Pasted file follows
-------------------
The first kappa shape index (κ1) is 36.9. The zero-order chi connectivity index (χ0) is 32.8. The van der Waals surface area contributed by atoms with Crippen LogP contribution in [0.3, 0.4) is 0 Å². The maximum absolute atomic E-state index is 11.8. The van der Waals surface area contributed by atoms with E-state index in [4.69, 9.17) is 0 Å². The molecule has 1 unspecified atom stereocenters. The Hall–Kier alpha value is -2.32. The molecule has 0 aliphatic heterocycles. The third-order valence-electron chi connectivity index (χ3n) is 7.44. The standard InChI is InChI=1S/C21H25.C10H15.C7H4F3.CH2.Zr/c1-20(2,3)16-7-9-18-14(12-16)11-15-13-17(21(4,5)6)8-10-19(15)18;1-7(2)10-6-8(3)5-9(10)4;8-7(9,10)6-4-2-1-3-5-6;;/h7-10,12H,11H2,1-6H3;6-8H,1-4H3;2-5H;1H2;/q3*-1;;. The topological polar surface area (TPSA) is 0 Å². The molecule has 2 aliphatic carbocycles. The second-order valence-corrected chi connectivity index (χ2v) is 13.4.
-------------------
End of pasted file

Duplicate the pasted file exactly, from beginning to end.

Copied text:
The first kappa shape index (κ1) is 36.9. The zero-order chi connectivity index (χ0) is 32.8. The van der Waals surface area contributed by atoms with Crippen LogP contribution in [0.3, 0.4) is 0 Å². The maximum absolute atomic E-state index is 11.8. The van der Waals surface area contributed by atoms with E-state index in [4.69, 9.17) is 0 Å². The molecule has 1 unspecified atom stereocenters. The Hall–Kier alpha value is -2.32. The molecule has 0 aliphatic heterocycles. The third-order valence-electron chi connectivity index (χ3n) is 7.44. The standard InChI is InChI=1S/C21H25.C10H15.C7H4F3.CH2.Zr/c1-20(2,3)16-7-9-18-14(12-16)11-15-13-17(21(4,5)6)8-10-19(15)18;1-7(2)10-6-8(3)5-9(10)4;8-7(9,10)6-4-2-1-3-5-6;;/h7-10,12H,11H2,1-6H3;6-8H,1-4H3;2-5H;1H2;/q3*-1;;. The topological polar surface area (TPSA) is 0 Å². The molecule has 2 aliphatic carbocycles. The second-order valence-corrected chi connectivity index (χ2v) is 13.4.